A campervan is the best way to get around Iceland on a budget. While a camper is slightly more expensive than a car, you can sleep and cook in it! Meaning you don’t have to search for any hotels or deal with expensive restaurants in Iceland. Plus you get to sleep in nature every night and still use a heater if you wish! If you want to travel with a Happy Campers van like we did (and you should they are the BEST!) make sure to read our full review. You can easily book using this link, but make sure to book well in advance during high season.
Book a Tour
Sometimes it’s nice not to have to do all the travel planning and let someone else do it.
Things to do in Iceland
There are literally so many things to do in Iceland I could write a book about it. Unfortunately, I don’t have that kind of time so I’m showing you the ultimate Iceland bucket list here. Some things that are a must do are go to an Iceland swimming pool, soak in a natural hot spring, stand under a waterfall, and see the Northern Lights.
Photography Gear for Iceland
A high-quality camera is an important packing item for Iceland if you want some great shots while on your vacation. We travel with our and 200mm telephoto lens. Drones have sort of taken Iceland by storm, and can capture fantastic footage as well. We had our DJI Mavic in Iceland, but make sure to use your drone responsibly as many locals are getting increasingly annoyed at the sight of them.
Whatever you do do not forget a [tripod for Iceland – especially if you plan on photographing the Northern Lights. You’ll need one for the long exposures.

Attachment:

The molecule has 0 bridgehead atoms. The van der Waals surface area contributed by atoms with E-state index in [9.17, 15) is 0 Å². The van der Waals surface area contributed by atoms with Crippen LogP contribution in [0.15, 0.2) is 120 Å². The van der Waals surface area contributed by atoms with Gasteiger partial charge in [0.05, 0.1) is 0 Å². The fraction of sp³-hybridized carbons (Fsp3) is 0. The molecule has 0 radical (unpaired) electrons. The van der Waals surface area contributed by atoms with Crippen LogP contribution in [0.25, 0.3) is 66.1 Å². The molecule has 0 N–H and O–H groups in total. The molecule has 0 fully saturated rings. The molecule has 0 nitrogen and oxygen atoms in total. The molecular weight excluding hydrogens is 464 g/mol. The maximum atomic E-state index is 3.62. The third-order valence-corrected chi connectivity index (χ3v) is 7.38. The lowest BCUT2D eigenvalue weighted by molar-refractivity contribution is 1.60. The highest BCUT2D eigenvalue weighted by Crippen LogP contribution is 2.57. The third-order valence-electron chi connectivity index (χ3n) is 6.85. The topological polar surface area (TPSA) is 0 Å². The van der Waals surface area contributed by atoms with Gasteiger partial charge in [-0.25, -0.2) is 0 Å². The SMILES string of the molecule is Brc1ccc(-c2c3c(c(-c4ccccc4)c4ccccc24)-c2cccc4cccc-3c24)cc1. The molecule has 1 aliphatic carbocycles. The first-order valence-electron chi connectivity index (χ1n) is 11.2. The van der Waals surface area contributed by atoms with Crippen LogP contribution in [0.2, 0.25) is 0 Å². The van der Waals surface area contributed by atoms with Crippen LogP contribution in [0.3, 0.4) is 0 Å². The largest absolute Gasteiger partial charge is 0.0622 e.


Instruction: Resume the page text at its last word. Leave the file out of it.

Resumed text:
Is Iceland Expensive?
Iceland is mega expensive. One of the most expensive countries in the entire world actually. Make sure that you plan accordingly and in line with your budget. It’s certainly possible to do Iceland on a budget of less than $100 if you are camping, cooking all your own basic meals, and traveling by public transport or score a good deal on a rental. The good news is that nature is free, and you’ll be able to see Iceland’s beauty without paying for it. So yes – it’s completely doable to have an affordable Iceland vacation.
If you plan on drinking be sure to pick yo duty free alcohol before you leave the airport. A pint of beer can easily run you $15-$20!
Helpful Iceland Travel Tips
- Icelanders speak Icelandic, but every single person I came across spoke English.
- The local currency is the Icelandic króna (ISK). ATM’s are found throughout the country
- Have I mentioned Iceland is expensive as hell? Well, it is! Save money by eating in and cooking for yourself. Check out our Iceland grocery store guide for all the tips!
- Iceland is one of the safest countries in the world; however, it’s always important to use common sense when walking alone at night.
- Tipping is not customary in Iceland.
- Iceland has strong internet infrastructure and you should be able to easily stay connected.
- To feel more at home we use Airbnb you can check out some tips and read more about getting an Airbnb coupon code here. Or just take this coupon for your first stay!
- Sometimes it’s nice just to have a real book in your hands when traveling. We recommend Lonely Planet to get you through those wireless nights.
What to Pack for Iceland
Wondering what to wear in Iceland? The country’s weather is pretty notorious so it’s only natural that the question of what to pack for Iceland comes up a lot. Given Iceland’s popularity, we get the question of what to pack for Iceland a lot these days. It’s only natural that once you book your ticket and make travel plans you spend your time wondering what to throw in your luggage.
Nothing will ruin your Iceland honeymoon more than getting hurt and not having insurance. We don’t travel without travel insurance and neither should you. You never know what can happen in a foreign country and it’s best to be prepared. World Nomads provides good short term coverage.
Remember that Iceland uses the Europlug. Make sure you find a good adapter like the one I have to keep you charged. Otherwise, you may be paying for a cheap one once you land.
Unless you are only staying at hotels you will need a towel in Iceland. If you are camping or in a campervan, a lightweight travel towel is best. The Icelandic pools will also charge you to rent a towel so it never hurts to have a good one in your luggage.